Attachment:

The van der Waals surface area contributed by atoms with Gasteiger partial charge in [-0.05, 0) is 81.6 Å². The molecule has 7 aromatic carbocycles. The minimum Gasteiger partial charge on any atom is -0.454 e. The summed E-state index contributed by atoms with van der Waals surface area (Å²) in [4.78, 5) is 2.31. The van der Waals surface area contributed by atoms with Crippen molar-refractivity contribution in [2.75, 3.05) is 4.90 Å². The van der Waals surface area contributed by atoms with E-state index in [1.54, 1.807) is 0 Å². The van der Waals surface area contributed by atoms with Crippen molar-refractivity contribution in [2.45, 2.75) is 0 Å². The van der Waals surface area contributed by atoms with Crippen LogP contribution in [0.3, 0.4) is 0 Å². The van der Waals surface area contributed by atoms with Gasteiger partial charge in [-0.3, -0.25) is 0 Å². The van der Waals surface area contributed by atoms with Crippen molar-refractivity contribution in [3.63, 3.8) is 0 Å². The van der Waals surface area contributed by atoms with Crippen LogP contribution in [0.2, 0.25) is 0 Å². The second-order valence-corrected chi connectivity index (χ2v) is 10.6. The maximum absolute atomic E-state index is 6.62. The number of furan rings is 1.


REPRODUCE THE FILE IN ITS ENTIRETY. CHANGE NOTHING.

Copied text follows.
The van der Waals surface area contributed by atoms with Gasteiger partial charge in [-0.05, 0) is 81.6 Å². The molecule has 7 aromatic carbocycles. The minimum Gasteiger partial charge on any atom is -0.454 e. The summed E-state index contributed by atoms with van der Waals surface area (Å²) in [4.78, 5) is 2.31. The van der Waals surface area contributed by atoms with Crippen molar-refractivity contribution in [2.75, 3.05) is 4.90 Å². The van der Waals surface area contributed by atoms with E-state index in [1.54, 1.807) is 0 Å². The van der Waals surface area contributed by atoms with Crippen molar-refractivity contribution in [2.45, 2.75) is 0 Å². The van der Waals surface area contributed by atoms with Crippen LogP contribution in [0.3, 0.4) is 0 Å². The van der Waals surface area contributed by atoms with Gasteiger partial charge in [-0.3, -0.25) is 0 Å². The van der Waals surface area contributed by atoms with Crippen molar-refractivity contribution in [3.63, 3.8) is 0 Å². The van der Waals surface area contributed by atoms with Crippen LogP contribution in [0.2, 0.25) is 0 Å². The second-order valence-corrected chi connectivity index (χ2v) is 10.6. The maximum absolute atomic E-state index is 6.62. The number of furan rings is 1.